Did you know?
The distinctive spiked infantry helmet on display at Discovery Park is called the “Pickelhaube,” and the design is still in use today!
The word “pickelhaube” might sound confusing at first, bringing to mind food instead of pointed objects, but other English words like “peak,” “pick,” “spike,” “pickaxe,” or the “pike,” a historic polearm consisting of a wooden shaft up to 25 feet long topped with a steel spearhead, all refer to pointed things. In German, “pickel” has several translations, including “point,” “pick,” and “pickaxe,” and “haube” means “hood,” or “cap.”
The headgear is heavily associated with the military tradition of the Kingdom of Prussia, a nation of moderate size whose formidable army allowed it to become a great power in Europe and take the dominant position among the German states which joined together in 1871. When the German Empire was formed, their constitution codified that whoever was King of Prussia was also Emperor of Germany.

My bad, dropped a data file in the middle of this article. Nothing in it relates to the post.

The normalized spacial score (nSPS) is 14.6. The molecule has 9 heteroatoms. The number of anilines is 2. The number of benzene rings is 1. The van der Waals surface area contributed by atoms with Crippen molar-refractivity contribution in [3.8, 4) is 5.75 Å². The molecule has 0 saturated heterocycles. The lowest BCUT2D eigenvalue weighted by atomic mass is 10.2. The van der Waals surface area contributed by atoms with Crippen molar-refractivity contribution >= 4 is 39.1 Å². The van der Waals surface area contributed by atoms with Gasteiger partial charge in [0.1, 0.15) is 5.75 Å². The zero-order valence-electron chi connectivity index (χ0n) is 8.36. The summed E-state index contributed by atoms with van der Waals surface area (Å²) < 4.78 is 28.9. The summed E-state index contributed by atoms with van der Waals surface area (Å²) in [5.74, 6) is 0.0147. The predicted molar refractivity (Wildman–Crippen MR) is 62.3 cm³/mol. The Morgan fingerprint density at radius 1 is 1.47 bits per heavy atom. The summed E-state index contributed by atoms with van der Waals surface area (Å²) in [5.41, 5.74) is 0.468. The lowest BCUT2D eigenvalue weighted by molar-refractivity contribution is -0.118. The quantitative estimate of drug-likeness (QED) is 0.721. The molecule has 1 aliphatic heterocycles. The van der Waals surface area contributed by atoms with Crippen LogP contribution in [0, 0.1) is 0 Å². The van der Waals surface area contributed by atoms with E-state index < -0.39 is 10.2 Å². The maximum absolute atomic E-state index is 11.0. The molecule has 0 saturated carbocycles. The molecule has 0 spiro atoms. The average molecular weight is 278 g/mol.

Though the pickelhaube’s point may have been useful in deflecting saber blows on the battlefields of the 1800’s, the helmet proved problematic in World War I, with the shiny spike protruding from trenches and drawing fire. Needing better-protecting and easier-to-produce headgear, and facing leather shortages, Germany replaced the pickelhaube.
Though the German Empire collapsed in 1918, other nations wished to emulate the Prussian army and its successes, so the pickelhaube is still traditionally worn, sometimes with elaborate horsehair ornamentation, by parading soldiers and honor guards even today.
In our Military Gallery, visitors can view an authentic pickelhaube made in 1915. It is standard-issue and was made from leather by “Rudolf Witmer & Co,” with a metal spike on top, and a metal plate in front displaying the crowned eagle found on the Prussian flag.
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